Hepatitis C Notification Rates and Treatment Uptake
Outline of the research
The World Health Organisation has established Hepatitis C virus (HCV) elimination targets, proposing an 80% reduction in HCV incidence, and a 65% reduction in HCV-related mortality by 2030. While these are ambitious targets, they remain achievable in Australia, due to the introduction of unrestricted access to direct-acting antivirals for all HCV-infected people, irrespective of disease stage, treatment history, or drug use status. Nonetheless, there are still substantial barriers to the uptake of DAA, particularly for people who inject drugs (PWID – the highest at-risk group for HCV transmission in Australia). Many of these barriers relate to health service access, and identifying the key characteristics of high-priority regions is essential to inform the distribution and the implementation of programs to find, link and retain people in care. Until recently, little work had been done on this topic.
Dr. Nick Scott and Samuel Hainsworth of the Burnet Institute, and their colleagues Professor Paul Dietze, Dr. Rachel Sacks-Davis, Dr. Alisa Pedrana, Dr. Joseph Doyle, Dr. Amanda Wade, Professor David Wilson, and Professor Margaret Hellard tackled these gaps by focussing on two main research questions. What is the relationship between the socio-economic/demographic characteristics and health service coverage of geographic areas across Australia and  HCV notification rates (using local government areas – LGAs); and  HCV treatment prescribing and uptake (using Statistical Area 3 – SA3s).
How AURIN was used
One of the key suites of variables that the researchers included in their analysis was access to health services, such as the number of GP services, number of alcohol and drug services, number of hospitals, and the number of liver specialists within geographic areas. These variables were sourced from the National Health Services Directory (NHSD), provided for free use by academic and government researchers through the AURIN Portal by Health Direct. The NHSD is a comprehensive, nationwide dataset providing the point-level location of every health provider in Australia, ranging from Child and Maternity Services, through to tertiary care.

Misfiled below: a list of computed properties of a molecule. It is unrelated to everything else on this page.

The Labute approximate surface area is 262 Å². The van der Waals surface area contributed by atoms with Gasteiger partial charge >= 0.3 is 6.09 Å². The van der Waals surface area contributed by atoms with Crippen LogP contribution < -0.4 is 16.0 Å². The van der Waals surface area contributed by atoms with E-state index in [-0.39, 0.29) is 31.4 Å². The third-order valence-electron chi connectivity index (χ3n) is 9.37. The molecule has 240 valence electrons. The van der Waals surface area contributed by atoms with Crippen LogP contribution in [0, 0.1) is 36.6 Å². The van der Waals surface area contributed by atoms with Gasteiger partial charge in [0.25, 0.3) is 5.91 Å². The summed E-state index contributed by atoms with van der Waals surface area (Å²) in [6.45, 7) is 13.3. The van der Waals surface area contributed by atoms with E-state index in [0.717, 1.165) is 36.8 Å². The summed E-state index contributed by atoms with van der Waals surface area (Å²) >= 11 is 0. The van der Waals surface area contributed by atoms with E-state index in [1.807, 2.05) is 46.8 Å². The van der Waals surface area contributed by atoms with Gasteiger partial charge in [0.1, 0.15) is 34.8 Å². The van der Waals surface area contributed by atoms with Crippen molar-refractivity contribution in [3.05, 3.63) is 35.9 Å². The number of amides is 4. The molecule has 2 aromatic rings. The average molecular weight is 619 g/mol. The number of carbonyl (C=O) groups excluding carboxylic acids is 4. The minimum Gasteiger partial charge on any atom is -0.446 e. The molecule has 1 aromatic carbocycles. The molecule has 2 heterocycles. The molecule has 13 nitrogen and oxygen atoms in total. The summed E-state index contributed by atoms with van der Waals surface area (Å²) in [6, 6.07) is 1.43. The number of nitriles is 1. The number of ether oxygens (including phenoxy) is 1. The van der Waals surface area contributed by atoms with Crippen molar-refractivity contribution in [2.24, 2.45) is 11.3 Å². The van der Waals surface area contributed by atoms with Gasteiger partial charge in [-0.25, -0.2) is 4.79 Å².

The AURIN database was easy to use, clean and comprehensive. It provided access to variables that would have been challenging or impossible to model otherwise. Without the AURIN database we would not have been able to generate evidence to support a geographically targeted response to HCV.
– Dr Nick Scott
Findings and Impacts of the Research
Dr. Scott and Mr. Hainsworth and their colleagues showed that HCV notification rates were higher in LGAs with higher numbers of needle and syringe programs, higher alcohol and drug services, and higher levels of socio-economic disadvantage. They also showed that unmet demand for health services were higher in geographic areas outside of major metropolitan areas, which included a disproportionate number of socio-economic decile 1 and 2 LGAs (most disadvantaged) relative to population size.
By contrast, DAA treatment uptake was highest in geographic areas within major metropolitan regions, areas with lower socio-economic disadvantage, and areas with lower proportions of overseas-born residents.
These results suggest that there is a disconnect between the areas where HCV infections may be occurring and the areas where treatment rates are highest. In particular, areas of socio-economic disadvantage and areas with a higher proportion of the population born overseas may need targeting with interventions to improve treatment uptake. This is now the focus of the EC Australia partnership; an AUD11.33 million project, funded by the Paul Ramsay Foundation, to bring together researchers, scientists, government, health services and community organisations to deliver a coordinated national response to HCV.